The first part of this article on Police reminded me of something I learned a long time ago, but continually forget. I’ve always disliked being touched, at least when I haven’t explicitly authorized it. I’ve often chalked this up to my dad’s behavior. He was always very grabby, especially when he was mad. But even when being “playful”, when I was a kid, he’d palm my stomach and squeeze … his version of tickling, I suppose. And any sports were always very contact-based… even soccer, where, as a coach, he encouraged tackling. If we weren’t supposed to kick each other, why did we wear shin guards?
I didn’t really understand this behavior until I started my martial arts training. I think I was 14 or so. My master was a cop and taught us the power of stepping inside an opponent’s personal space. It was odd because this was Tae Kwon Do, which is normally quite distant. Yet he insisted on teaching us very close-in punching and wrestling techniques. And I learned that it works very well. My dad had been golden gloves back when he was in the Air Force. And I suppose that he was good at that precisely because he knew how to fight inside someone’s personal space.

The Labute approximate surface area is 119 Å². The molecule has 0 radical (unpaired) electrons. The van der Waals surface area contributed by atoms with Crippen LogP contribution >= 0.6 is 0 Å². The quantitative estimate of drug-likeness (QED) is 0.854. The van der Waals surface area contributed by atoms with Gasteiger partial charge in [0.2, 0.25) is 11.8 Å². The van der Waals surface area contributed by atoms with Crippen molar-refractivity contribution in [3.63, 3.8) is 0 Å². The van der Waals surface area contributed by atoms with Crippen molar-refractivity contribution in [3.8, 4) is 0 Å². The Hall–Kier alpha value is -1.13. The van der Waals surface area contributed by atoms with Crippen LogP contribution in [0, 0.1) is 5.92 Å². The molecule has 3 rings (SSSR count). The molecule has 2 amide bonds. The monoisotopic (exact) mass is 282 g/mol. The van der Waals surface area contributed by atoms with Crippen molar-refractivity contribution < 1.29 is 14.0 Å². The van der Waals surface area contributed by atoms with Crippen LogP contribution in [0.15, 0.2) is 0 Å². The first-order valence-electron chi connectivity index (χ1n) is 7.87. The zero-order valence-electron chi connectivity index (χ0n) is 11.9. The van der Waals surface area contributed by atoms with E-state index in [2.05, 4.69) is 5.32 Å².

To this day, I sincerely appreciate it when a normally grabby person restrains themselves around me. And I am intuitively … instinctively suspicious of those who consistently pat you on the back (men) or touch your arm (women) when talking to you. I also notice the tendency of many (usually emotionally insecure) men who seem to be trying to express dominance by shaking your hand within both of theirs. I much prefer the macho, crushing, single-handed handshake to the passive-aggressive double hand handshake.
But take these methods seriously. It’s not just the cops who are trained to get inside your personal space. It’s a well-known technique used in all contexts. And, to me, it’s like a gun. Never point it at anything you’re not willing to destroy.